By Richard Jamison (Compiler) Linda Jamison (Compiler)
"From craftsmen, artisans, archaeologists, anthropologists, and outdoorsmen come talents handed down during the centuries: hearth making, camp cooking, basket weaving, pottery making, animal monitoring. Now a person could make glue from the yucca plant or make a juniper-bark berry basket" -- airborne dirt and dust jacket.
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Additional resources for Primitive skills and crafts : an outdoorsman's guide to shelters, tools, weapons, tracking, survival, and more
In adult Neanderthals, the front teeth were worn down from using their teeth as a third hand, like a vise. By the time they were in their thirties, their teeth were often worn to the roots. Cartoons depict a Neanderthal male, club in hand, dragging his female by the hair, an attitude that portrays early man as savage and crude, yet more and more material has come to light suggesting the opposite. As busy as they must have been, Neanderthals seemingly made time for kindness. They placed flowers, such as thistle and hollyhock in graves, indicting a possible belief in a life beyond the present, and they cared for their elderly.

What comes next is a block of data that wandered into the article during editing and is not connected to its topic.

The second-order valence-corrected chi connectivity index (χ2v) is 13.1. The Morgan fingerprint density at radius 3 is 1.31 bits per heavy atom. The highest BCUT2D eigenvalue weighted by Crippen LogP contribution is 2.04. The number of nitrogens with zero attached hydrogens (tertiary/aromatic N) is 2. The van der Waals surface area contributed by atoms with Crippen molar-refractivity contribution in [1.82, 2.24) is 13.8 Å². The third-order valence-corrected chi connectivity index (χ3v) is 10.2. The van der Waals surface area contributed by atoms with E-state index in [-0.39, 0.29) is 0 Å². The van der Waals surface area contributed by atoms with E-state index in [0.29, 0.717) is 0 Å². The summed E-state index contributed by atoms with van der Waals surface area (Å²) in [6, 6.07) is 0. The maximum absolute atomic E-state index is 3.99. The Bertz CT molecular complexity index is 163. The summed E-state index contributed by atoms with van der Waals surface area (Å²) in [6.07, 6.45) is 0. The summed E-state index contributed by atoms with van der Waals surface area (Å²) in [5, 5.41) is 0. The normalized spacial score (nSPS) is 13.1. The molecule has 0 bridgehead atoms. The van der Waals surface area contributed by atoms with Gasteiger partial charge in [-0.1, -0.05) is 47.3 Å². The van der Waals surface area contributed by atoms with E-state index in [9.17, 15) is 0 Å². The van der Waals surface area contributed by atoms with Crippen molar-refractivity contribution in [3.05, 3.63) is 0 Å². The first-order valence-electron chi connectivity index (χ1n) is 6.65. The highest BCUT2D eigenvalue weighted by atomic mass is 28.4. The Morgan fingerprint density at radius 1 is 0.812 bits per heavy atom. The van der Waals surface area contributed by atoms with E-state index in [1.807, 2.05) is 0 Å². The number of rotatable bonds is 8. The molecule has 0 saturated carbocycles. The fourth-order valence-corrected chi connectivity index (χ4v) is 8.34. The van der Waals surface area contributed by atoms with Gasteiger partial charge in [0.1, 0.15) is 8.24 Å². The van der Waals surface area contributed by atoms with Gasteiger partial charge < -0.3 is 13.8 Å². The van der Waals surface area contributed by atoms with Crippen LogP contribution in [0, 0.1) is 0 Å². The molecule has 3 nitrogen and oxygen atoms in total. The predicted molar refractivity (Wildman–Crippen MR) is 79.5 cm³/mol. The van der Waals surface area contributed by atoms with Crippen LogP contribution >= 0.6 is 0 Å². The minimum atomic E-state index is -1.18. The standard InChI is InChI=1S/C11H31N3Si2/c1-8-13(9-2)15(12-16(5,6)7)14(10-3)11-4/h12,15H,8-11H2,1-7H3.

Jim is also a talented writer, photographer and illustrator; he is the author of Blue Mountain Buckskin as well as many published magazine articles and was the primitive skills trainer for the popular film Clan of the Cave Bear. Jim currently resides near Wallowa, Oregon. Steve Watts Steve directs the Southeastern Native American Studies program at the Schiele Museum of Natural History in Gastonia, North Carolina and is a founding board member of the Society of Primitive Technology. Steve’s interests range from Upper Paleolithic Europe to the aboriginal peoples of Africa and the Pacific.
Blow it so expertly as seldom to miss a mark fifteen or twenty yards off and that so violently as to kill squirrels and birds therewith. ” ROMANS 1775 “(The Cherokee children) at eight or ten years old, are very expert at killing small animals and birds with a sarbacan, or hollow cane, through which they blow a small dart, whose weakness obliges them to shoot at the eye of the larger sort of prey, which they seldom miss. ” TIMBERLAKE 1765. “This (the Yuchi blowgun) was almost exclusively used for bringing down small animals, squirrels and birds.